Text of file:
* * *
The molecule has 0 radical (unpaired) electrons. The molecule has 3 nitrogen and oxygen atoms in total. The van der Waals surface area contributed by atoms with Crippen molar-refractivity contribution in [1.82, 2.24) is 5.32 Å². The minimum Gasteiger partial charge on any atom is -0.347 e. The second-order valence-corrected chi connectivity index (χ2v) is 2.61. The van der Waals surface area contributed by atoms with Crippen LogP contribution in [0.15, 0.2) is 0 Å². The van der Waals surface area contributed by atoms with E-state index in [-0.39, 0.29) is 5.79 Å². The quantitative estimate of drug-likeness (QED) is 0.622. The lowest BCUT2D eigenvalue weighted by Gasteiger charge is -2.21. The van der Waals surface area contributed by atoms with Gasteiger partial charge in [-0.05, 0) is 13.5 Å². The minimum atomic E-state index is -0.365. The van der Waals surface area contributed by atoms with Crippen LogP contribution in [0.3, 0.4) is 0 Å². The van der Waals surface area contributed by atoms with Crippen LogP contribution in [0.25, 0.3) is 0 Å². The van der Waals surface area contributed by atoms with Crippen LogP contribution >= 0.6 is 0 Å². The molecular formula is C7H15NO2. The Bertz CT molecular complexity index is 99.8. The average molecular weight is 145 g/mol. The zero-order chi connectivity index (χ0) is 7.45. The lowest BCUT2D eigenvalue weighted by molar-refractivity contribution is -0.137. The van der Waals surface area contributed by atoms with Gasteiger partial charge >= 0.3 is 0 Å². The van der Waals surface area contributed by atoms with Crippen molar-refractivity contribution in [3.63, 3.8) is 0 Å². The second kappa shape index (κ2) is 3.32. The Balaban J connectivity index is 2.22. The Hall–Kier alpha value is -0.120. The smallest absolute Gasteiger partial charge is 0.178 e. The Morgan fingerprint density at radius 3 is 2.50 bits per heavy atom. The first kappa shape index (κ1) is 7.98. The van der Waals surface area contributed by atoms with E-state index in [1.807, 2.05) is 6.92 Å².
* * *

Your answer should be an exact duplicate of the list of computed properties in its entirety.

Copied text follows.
The molecule has 0 radical (unpaired) electrons. The molecule has 3 nitrogen and oxygen atoms in total. The van der Waals surface area contributed by atoms with Crippen molar-refractivity contribution in [1.82, 2.24) is 5.32 Å². The minimum Gasteiger partial charge on any atom is -0.347 e. The second-order valence-corrected chi connectivity index (χ2v) is 2.61. The van der Waals surface area contributed by atoms with Crippen LogP contribution in [0.15, 0.2) is 0 Å². The van der Waals surface area contributed by atoms with E-state index in [-0.39, 0.29) is 5.79 Å². The quantitative estimate of drug-likeness (QED) is 0.622. The lowest BCUT2D eigenvalue weighted by Gasteiger charge is -2.21. The van der Waals surface area contributed by atoms with Gasteiger partial charge in [-0.05, 0) is 13.5 Å². The minimum atomic E-state index is -0.365. The van der Waals surface area contributed by atoms with Crippen LogP contribution in [0.3, 0.4) is 0 Å². The van der Waals surface area contributed by atoms with Crippen LogP contribution in [0.25, 0.3) is 0 Å². The van der Waals surface area contributed by atoms with Crippen LogP contribution >= 0.6 is 0 Å². The molecular formula is C7H15NO2. The Bertz CT molecular complexity index is 99.8. The average molecular weight is 145 g/mol. The zero-order chi connectivity index (χ0) is 7.45. The lowest BCUT2D eigenvalue weighted by molar-refractivity contribution is -0.137. The van der Waals surface area contributed by atoms with Gasteiger partial charge >= 0.3 is 0 Å². The van der Waals surface area contributed by atoms with Crippen molar-refractivity contribution in [3.63, 3.8) is 0 Å². The second kappa shape index (κ2) is 3.32. The Balaban J connectivity index is 2.22. The Hall–Kier alpha value is -0.120. The smallest absolute Gasteiger partial charge is 0.178 e. The Morgan fingerprint density at radius 3 is 2.50 bits per heavy atom. The first kappa shape index (κ1) is 7.98. The van der Waals surface area contributed by atoms with E-state index in [1.807, 2.05) is 6.92 Å².